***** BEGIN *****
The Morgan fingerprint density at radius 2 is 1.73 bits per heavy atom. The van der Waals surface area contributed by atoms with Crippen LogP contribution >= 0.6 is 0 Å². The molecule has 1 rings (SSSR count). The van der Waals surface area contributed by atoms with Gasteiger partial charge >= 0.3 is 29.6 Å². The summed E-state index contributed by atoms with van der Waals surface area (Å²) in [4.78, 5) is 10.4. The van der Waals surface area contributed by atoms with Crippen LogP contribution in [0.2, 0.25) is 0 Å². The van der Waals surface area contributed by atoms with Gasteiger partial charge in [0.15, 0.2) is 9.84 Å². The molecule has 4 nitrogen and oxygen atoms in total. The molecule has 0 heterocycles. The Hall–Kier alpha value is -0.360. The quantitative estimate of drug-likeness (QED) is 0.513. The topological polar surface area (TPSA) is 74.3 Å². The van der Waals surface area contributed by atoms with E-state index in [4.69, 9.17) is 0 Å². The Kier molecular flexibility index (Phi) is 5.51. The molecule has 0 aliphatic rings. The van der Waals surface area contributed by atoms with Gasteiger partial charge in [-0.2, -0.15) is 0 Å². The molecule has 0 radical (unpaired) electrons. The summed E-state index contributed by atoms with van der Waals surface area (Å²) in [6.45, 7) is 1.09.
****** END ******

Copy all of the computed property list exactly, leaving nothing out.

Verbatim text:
The Morgan fingerprint density at radius 2 is 1.73 bits per heavy atom. The van der Waals surface area contributed by atoms with Crippen LogP contribution >= 0.6 is 0 Å². The molecule has 1 rings (SSSR count). The van der Waals surface area contributed by atoms with Gasteiger partial charge >= 0.3 is 29.6 Å². The summed E-state index contributed by atoms with van der Waals surface area (Å²) in [4.78, 5) is 10.4. The van der Waals surface area contributed by atoms with Crippen LogP contribution in [0.2, 0.25) is 0 Å². The van der Waals surface area contributed by atoms with Gasteiger partial charge in [0.15, 0.2) is 9.84 Å². The molecule has 4 nitrogen and oxygen atoms in total. The molecule has 0 heterocycles. The Hall–Kier alpha value is -0.360. The quantitative estimate of drug-likeness (QED) is 0.513. The topological polar surface area (TPSA) is 74.3 Å². The van der Waals surface area contributed by atoms with E-state index in [4.69, 9.17) is 0 Å². The Kier molecular flexibility index (Phi) is 5.51. The molecule has 0 aliphatic rings. The van der Waals surface area contributed by atoms with Gasteiger partial charge in [-0.2, -0.15) is 0 Å². The molecule has 0 radical (unpaired) electrons. The summed E-state index contributed by atoms with van der Waals surface area (Å²) in [6.45, 7) is 1.09.